…to be human(ist)?
The emergence of postanthropocentrism as a new conceptual and interdisciplinary paradigm within the last decade of the 20th and the beginning of the 21st century is, by now, a well-established major narrative within cultural theory and cultural studies. Posthumanism, actor-network-theory, object-oriented-ontology, speculative realism, new feminist materialism, new systems theory/neocybernetics – all of these new theoretical formations are questioning the centrality of the human, and are focusing instead on human-nonhuman-environment interaction from a media, technical and biological point of view. These new stances all stress the entanglement of a multiplicity of actors and processes and are ethically and ecologically motivated and constitute a concerted effort to rethink what it means to be human in the Anthropocene (i.e. when the effects of human activity, industrialization and technological progress on climate change and the natural habitats are seen as irreversible and constitute a major threat to the survival of life on the planet).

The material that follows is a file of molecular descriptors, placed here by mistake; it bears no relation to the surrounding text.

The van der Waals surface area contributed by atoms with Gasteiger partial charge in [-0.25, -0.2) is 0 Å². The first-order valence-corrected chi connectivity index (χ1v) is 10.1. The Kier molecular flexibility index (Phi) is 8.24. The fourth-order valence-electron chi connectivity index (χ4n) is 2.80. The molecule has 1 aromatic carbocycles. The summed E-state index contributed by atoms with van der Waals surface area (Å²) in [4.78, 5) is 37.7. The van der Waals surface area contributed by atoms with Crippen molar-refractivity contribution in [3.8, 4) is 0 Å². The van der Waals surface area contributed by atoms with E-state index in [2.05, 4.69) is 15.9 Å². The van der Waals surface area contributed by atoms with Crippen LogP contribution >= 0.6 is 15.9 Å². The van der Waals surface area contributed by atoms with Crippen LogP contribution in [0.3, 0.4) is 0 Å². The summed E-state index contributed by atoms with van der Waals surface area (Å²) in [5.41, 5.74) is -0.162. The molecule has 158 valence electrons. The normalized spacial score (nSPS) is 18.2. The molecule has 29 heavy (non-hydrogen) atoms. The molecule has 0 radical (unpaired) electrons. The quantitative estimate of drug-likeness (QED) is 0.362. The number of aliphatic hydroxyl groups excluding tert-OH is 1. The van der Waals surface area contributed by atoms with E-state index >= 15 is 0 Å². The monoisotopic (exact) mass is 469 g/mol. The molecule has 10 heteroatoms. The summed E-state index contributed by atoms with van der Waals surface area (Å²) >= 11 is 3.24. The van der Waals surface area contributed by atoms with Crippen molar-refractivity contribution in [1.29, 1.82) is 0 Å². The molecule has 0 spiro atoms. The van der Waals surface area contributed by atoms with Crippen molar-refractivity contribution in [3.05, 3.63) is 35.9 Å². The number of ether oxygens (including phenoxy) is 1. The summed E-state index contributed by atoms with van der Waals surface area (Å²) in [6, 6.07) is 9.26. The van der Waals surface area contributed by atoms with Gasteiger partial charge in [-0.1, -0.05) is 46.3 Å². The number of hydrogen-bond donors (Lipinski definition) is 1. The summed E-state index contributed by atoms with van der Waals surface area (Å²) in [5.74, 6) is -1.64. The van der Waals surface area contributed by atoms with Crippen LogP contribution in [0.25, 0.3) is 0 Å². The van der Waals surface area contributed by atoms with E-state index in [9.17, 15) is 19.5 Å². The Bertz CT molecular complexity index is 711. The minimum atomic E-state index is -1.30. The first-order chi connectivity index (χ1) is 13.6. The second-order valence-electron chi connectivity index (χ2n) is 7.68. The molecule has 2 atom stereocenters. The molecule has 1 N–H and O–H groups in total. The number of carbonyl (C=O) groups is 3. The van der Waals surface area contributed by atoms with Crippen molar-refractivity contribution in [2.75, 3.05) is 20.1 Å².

To have a future, it seems that “we” are having to unlearn everything “we” know and believe about humans, human nature and humanity. This unlearning process, if it is not to be a mere dehumanising self-annihilation however, will have to be carefully and critically thought through. Unlearning to be human, in fact, amounts to nothing less than the deconstruction of humanism in all its guises.
This longterm project of a critical “postanthropology” focuses on four main areas:
- Politics/ethics “without” the human
- Posthumanism and education
- Is there a posthuman(ist) aesthetics?
- “Yearning” for the human – posthumanism and desire.
Some aspects have already been published:
- “Posthumanistische Bildung?”, Jahrbuch für Pädagogik 2014 (special issue on Menschenverbesserung und Transhumanismus), Frankfurt am Main: Peter Lang, 2014: 267-81; pre-publication version available here. The English version was published in the International Handbook of Philosophy of Education, eds. Paul Smeyers et al., Springer, 2016.
- “Hamlet and posthumanist politics”.